Headlines: November 1, 2019
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Two new polls on impeachment of President Donald Trump have confirmed that large segments of the US population want to see an end to this presidency. A Washington Post/ABC Poll has found that support for impeachment tracks very closely with party affiliation. The paper explained that, “49 percent of Americans say the president should be impeached and removed from office, while 47 percent say he should not,” and that “Among Democrats, support for removing the president from office is overwhelming, with 82 percent in favor and 13 percent opposed. Among Republicans, it is almost the reverse, with 82 percent opposed and 18 percent in favor, even as the president’s approval rating reached a new low among members of his party.” The poll also found that Trump’s standing did not change in light of the raid that led to ISIS leader Abu Bakr Al Baghdadi’s death. According to the paper, “While Obama received a short-term boost in popularity after bin Laden’s killing, the successful raid against Baghdadi does not appear to have helped Trump’s image as a leader.” Associated Press and the NORC Center for Public Affairs Research also released their poll results on Friday and concluded that, “47% said they support the impeachment inquiry, while 38% disapprove.” However, a majority of Americans also felt that Democrats were motivated by political concerns rather than the merits of impeachment. One woman who responded to the survey told AP, ““I was getting very frustrated with Congress and those investigating because I felt like they were just dragging their heels. I wish they’d stop worrying about getting reelected themselves and get down to the business they’re supposed to be doing.”
There are two parallel court battles playing out over those caught in the competing demands of House subpoenas to testify in the impeachment inquiry and the Trump White House’s blanket ban on testimonies. Charles Kupperman, an aide to former National Security Advisor John Bolton had his case addressed in court on Thursday over his request that a judge decide for him whether he should testify before House committees or not. The judge in the case set a date of December 10th for oral arguments for lawyers from all sides. The second case is around former White House Counsel Don McGahn who Trump has claimed is absolutely immune from having to testify. A lawyer for the Justice Department on Thursday claimed that, “The Constitution does not allow this. It does not allow the House and the executive branch to sue each other in court.” The federal judge in that case sharply pushed back on the DOJ. The outcomes of both cases will determine how the impeachment inquiry can proceed.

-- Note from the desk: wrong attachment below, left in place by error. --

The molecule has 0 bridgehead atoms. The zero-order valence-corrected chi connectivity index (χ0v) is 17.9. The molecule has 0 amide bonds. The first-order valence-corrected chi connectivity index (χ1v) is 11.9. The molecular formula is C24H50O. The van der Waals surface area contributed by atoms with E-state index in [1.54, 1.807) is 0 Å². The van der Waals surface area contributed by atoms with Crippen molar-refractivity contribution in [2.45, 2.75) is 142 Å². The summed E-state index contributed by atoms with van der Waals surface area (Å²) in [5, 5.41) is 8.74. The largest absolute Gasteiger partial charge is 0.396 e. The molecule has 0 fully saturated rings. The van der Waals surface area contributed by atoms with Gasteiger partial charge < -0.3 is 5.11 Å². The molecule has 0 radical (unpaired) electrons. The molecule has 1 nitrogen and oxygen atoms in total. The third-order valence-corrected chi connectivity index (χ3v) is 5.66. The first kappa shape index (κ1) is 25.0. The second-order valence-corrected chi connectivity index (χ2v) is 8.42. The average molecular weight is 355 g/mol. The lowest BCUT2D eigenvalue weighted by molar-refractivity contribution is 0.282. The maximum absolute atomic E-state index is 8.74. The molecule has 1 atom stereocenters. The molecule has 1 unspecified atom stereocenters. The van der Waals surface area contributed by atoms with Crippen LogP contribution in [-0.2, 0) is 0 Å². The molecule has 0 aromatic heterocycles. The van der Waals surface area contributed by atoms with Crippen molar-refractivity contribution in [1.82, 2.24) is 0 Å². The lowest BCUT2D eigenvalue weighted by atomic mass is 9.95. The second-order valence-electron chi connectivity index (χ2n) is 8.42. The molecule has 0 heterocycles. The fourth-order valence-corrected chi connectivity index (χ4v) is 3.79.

A man who served as ethics lawyer in the George W. Bush administration has harsh words for President Trump’s decision to fundraise for the campaigns of those GOP Senators who are loyal to him in the impeachment inquiry. In a tweet, Richard Painter said, “Any other American who offered cash to the jury before a trial would go to prison for felony bribery …. Criminal.” Meanwhile, a Republican Congressman, Don Young of Alaska refused to answer a reporter’s repeated questioning about soliciting election help from a foreign government and instead resorted to head butting the camera. Meanwhile Fox News reporter Catherine Herridge has become the latest to leave her employer. Herridge, who worked at the outlet since 1996 said she would be leaving the President’s favorite outlet and start work as a senior investigative reporter at CBS – an outlet where she said, “facts and storytelling will always matter.”
News broke on Thursday that Trump has decided to claim the state of Florida as his new home. The President and his wife filed documents in late September to change their primary residence from New York to Florida. Some speculate that Florida’s state tax laws are more generous to wealthier Americans. Trump justified the move saying, “I have been treated very badly by the political leaders of both the city and state. Few have been treated worse.” New York Gov. Andrew Cuomo responded to news of the move saying, “Good riddance…It’s not like Mr. Trump paid taxes here anyway. He’s all yours, Florida.”